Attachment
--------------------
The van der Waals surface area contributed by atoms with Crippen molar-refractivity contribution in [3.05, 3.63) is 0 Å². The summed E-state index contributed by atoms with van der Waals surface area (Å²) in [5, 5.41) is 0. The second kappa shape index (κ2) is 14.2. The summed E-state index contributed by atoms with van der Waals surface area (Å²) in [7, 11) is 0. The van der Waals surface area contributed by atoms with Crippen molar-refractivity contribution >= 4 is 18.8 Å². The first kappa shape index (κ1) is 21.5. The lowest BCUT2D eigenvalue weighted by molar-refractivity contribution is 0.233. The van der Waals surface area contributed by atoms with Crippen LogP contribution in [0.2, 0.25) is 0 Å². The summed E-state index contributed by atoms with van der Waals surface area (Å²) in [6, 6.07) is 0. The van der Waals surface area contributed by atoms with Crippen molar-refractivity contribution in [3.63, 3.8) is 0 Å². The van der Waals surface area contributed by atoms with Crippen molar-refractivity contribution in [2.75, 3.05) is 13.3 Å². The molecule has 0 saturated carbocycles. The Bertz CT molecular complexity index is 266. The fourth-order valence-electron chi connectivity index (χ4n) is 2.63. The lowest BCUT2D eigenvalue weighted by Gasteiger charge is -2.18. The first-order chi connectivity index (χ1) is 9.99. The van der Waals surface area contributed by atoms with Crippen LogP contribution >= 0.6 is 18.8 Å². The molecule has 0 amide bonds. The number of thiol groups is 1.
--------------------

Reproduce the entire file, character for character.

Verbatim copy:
The van der Waals surface area contributed by atoms with Crippen molar-refractivity contribution in [3.05, 3.63) is 0 Å². The summed E-state index contributed by atoms with van der Waals surface area (Å²) in [5, 5.41) is 0. The second kappa shape index (κ2) is 14.2. The summed E-state index contributed by atoms with van der Waals surface area (Å²) in [7, 11) is 0. The van der Waals surface area contributed by atoms with Crippen molar-refractivity contribution >= 4 is 18.8 Å². The first kappa shape index (κ1) is 21.5. The lowest BCUT2D eigenvalue weighted by molar-refractivity contribution is 0.233. The van der Waals surface area contributed by atoms with Crippen LogP contribution in [0.2, 0.25) is 0 Å². The summed E-state index contributed by atoms with van der Waals surface area (Å²) in [6, 6.07) is 0. The van der Waals surface area contributed by atoms with Crippen molar-refractivity contribution in [3.63, 3.8) is 0 Å². The van der Waals surface area contributed by atoms with Crippen molar-refractivity contribution in [2.75, 3.05) is 13.3 Å². The molecule has 0 saturated carbocycles. The Bertz CT molecular complexity index is 266. The fourth-order valence-electron chi connectivity index (χ4n) is 2.63. The lowest BCUT2D eigenvalue weighted by Gasteiger charge is -2.18. The first-order chi connectivity index (χ1) is 9.99. The van der Waals surface area contributed by atoms with Crippen LogP contribution >= 0.6 is 18.8 Å². The molecule has 0 amide bonds. The number of thiol groups is 1.